Levi Komakov doesn’t realize what he’s getting himself into when he’s charged with rescuing Anderson “Andi” Merrit from what appears at first glance is a kidnapping for cash or influence. Most likely the latter since her father is a heavy hitter for a crime family. Without spoiling the plot, let me say that the truth is far more twisted. Someone close to Andi has betrayed her and set her up for a life of servitude and abuse.

Is it any wonder then that Andi is a bit uncooperative when Levi first appears on the scene? From her point of view, this man may be someone just as dangerous as her captors, someone who wants her for his own ends. So, I can forgive her for making her rescue far more dangerous and complicated than it needs to be. Still, there are points in the novel, usually when the situation is most grim, that her temperamental displays grated on me. On the other hand it was a pleasure to watch her gradual transformation from victim into hero.

Andi’s growth is in large part due to Levi taking her seriously and not underestimating the danger she’s in or the power of the people who are after her. Though he falls a little too hard too fast…and then constantly second guesses himself…he’s a good alpha with a nice balance of sensitivity and strength. He and Andi share plenty of chemistry.

For a romance novel, the plotting is ambitious. Locations range from rural Washington state to the D.C. area to the Middle East. Every time I thought I knew where the story was heading, O’Neal threw in a twist. In particular, the Mission Impossible action at a foreign embassy was a nail biter. I held my breath the whole time.

Just when I thought things couldn’t get any more dramatic for this pair, the author throws a huge curve. Again, I don’t want to spoil the book for readers. Let’s just say that, along with Andi, we are taken into a world that few westerners get to see. Levi and his Special Ops buddies have a hell of job with this one. Andi, too, is pushed to her absolute limit physically and emotionally.

I always begin a book with optimism…I assume I’ll enjoy the ride. Well, I liked this one way more than even I expected. It’s an exciting blend of romance, action and suspense. I’m going to go back now and read the first one in the series!

Review: SLAM

* I received an ARC of this book in exchange for a fair and honest review.

A hard-as-nails tennis pro, who also happens to be the daughter of a U.S. Senator, finds her life and career on hold when a vicious stalker decides he’ll stop at nothing to get to her.

Slam (Completion, #4)


Olivia Stradmore is a strong, confident woman. Her sexual forwardness is a little alarming–I prefer my heroines on the sweet side. Yet, Olivia’s personality matches her aggressive, competitive nature, and it has made her a champion. So, when some anonymous maniac throws her life into turmoil, she is not amused. And when she finds herself under the protection of Brack Jacobs, head of an exclusive and highly rated personal protection firm, she’s livid. Brack has let a job get personal in the past and it didn’t end well, so he’s not going to take Olivia’s crap…or accept her numerous and blatant sexual offers.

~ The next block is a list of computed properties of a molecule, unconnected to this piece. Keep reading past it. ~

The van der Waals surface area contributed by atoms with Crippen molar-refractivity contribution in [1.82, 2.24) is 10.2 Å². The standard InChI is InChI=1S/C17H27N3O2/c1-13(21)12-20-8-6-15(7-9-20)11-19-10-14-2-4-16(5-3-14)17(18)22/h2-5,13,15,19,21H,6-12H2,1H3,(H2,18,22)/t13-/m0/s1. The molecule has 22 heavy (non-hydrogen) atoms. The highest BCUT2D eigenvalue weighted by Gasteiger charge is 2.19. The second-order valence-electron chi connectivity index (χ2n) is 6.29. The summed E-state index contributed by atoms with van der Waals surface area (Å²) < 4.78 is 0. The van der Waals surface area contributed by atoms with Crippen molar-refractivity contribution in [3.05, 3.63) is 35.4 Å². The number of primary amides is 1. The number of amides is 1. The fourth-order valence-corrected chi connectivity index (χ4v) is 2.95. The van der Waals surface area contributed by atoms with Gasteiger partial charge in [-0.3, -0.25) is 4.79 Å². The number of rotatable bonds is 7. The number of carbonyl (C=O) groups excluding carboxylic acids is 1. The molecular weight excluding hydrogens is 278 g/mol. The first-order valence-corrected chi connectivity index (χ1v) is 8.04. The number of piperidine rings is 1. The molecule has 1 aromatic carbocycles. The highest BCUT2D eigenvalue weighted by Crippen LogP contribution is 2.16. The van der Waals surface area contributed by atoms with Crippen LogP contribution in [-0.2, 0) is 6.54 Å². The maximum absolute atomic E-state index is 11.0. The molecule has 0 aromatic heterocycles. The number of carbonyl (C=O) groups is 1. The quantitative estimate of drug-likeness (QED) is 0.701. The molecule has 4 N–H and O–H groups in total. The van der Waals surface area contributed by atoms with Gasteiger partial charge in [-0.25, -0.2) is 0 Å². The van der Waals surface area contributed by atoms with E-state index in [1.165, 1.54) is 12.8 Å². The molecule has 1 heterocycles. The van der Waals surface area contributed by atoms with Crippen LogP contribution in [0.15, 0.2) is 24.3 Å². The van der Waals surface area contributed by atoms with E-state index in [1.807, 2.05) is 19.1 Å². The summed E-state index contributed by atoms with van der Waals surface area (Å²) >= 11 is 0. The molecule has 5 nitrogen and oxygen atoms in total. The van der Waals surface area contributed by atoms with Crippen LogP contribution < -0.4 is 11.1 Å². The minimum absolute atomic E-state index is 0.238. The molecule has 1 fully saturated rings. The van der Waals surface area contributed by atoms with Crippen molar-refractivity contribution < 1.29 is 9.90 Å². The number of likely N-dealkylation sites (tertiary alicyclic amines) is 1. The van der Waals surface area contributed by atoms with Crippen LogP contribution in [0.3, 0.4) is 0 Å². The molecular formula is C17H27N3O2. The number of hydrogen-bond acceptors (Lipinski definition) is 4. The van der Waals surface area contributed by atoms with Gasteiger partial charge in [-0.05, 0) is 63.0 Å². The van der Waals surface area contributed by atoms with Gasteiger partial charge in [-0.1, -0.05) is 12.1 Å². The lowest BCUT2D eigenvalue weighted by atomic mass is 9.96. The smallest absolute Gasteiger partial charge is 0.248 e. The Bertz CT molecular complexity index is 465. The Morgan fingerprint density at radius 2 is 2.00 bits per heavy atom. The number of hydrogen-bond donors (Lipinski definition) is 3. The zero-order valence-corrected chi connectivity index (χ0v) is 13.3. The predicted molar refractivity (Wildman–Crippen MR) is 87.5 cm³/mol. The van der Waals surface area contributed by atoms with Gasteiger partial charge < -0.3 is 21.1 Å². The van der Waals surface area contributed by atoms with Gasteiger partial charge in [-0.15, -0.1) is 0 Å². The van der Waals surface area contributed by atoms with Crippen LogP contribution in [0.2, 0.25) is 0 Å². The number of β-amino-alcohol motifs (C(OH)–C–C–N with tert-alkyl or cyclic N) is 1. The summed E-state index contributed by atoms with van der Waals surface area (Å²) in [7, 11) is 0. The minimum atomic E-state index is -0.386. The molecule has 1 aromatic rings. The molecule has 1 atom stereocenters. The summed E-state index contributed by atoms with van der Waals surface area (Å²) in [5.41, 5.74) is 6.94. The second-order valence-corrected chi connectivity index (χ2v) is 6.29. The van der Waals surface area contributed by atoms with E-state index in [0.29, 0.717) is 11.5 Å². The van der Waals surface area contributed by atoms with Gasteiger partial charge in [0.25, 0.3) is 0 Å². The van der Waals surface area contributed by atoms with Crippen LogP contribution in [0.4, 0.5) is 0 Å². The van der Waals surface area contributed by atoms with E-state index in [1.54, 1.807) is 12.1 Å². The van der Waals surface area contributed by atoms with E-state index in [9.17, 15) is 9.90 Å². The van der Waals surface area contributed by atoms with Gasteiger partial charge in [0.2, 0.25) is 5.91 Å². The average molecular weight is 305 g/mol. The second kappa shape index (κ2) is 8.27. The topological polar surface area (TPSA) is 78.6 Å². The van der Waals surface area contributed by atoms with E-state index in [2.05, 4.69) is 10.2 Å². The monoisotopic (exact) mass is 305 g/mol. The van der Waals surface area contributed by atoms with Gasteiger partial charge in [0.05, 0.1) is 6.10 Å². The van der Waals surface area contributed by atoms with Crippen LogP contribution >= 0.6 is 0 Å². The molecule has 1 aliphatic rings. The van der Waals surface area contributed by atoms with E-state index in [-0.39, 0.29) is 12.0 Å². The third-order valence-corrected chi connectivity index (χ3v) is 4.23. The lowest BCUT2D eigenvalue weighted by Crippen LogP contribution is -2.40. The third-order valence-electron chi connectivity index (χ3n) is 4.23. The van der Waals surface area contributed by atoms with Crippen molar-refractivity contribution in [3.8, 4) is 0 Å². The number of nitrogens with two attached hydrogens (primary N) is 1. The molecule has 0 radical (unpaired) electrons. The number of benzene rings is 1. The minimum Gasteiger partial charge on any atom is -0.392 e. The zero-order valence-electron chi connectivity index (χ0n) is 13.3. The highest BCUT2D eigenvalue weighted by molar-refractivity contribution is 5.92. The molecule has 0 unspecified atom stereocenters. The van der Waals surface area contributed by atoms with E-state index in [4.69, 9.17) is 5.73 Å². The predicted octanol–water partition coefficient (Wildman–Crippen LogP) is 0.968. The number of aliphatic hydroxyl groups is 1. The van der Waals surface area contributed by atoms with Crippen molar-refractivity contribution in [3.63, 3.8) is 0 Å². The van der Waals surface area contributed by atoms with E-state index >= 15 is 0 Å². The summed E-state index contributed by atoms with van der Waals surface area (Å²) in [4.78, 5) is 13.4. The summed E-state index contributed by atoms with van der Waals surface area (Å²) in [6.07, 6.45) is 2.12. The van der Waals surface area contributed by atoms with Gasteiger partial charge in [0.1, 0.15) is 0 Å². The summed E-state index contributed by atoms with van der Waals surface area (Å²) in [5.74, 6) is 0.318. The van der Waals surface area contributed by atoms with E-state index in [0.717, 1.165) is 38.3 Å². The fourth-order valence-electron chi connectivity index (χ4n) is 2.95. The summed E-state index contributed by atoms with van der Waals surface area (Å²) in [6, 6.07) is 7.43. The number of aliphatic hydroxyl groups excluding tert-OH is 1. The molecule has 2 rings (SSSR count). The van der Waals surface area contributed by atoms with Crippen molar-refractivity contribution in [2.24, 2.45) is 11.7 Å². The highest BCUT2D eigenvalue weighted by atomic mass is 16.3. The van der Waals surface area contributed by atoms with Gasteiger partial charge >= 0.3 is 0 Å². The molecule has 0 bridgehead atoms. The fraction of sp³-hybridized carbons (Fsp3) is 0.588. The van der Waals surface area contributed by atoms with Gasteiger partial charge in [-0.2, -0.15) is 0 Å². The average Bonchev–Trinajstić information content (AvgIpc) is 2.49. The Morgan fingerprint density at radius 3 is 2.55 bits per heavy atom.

Brack leaps off the page from the moment he takes the stage. He’s one of my favorite male leads in recent memory. Roberts makes him strong enough to stand up to Olivia…but only just. They both reach their breaking point at around the same time, which makes for plenty of excitement and sexual tension.

Great characters aside, the plot has some problems. It’s really the last 15-20% that’s at issue. It’s too rushed. Roberts violates the basic rule of mystery/suspense by not offering enough clues early on to give readers even a shot at figuring out who the bad guy is. Seriously, the big reveal comes out of left field.

The resolution of the Brack-Olivia relationship–the way Olivia actually goes about sealing the deal with him and wrapping up her career–makes little sense. As a reader, I just didn’t understand why Brack’s family connections were such a huge deal to Olivia and led to all her subterfuge in the last chapter.

I enjoyed this book enough that I’d read it again. That’s because the the first 80% is so good. The balance of the novel isn’t as well thought out.

Recklessness at its Best

Reckless Beat’s cynical front man Mason Lynch has lost his muse. If he wants to save his career, he must collaborate with a female songwriter who believes (along with the rest of the world) that he leaked the sex tapes that destroyed her life.

Undesired Lust (Reckless Beat, #3)

Undesired Lust

This is my absolute favorite Reckless Beat book to date. The raw emotion between Sidney and Mason drew me right in. Sidney’s life is in tatters and this comes across. I felt her anger and her pain. As the book opens, Mason has fully claimed the role of villain in Sidney’s tragic fall from grace. He’s been blamed for something he didn’t do and refuses to tell anyone…even as his feelings for Sidney reignite. I really wanted to slap him at times. Luckily, his family and his dogs are around to remind us that he’s not the SOB he pretends to be.

Mason and Sidney have barely found their footing with one another when a stalker emerges. This faceless menace goes after Sidney with an ever escalating degree of viciousness creating a huge creep factor. It soon becomes clear that this person has been entangled in her life for years pulling strings behind the scenes and orchestrating her downfall.

This is also the book where drummer Sean becomes a tangible force. Up until now, he’s been the least fully-realized of Summers’s characters. Here he’s in the midst of the action…in more ways than one.

UNDESIRED LUST is edge-of-your seat drama. The danger and the twists continue without let up until almost the last page. The end? I didn’t see it coming. This is not a maniac who goes down without a fight.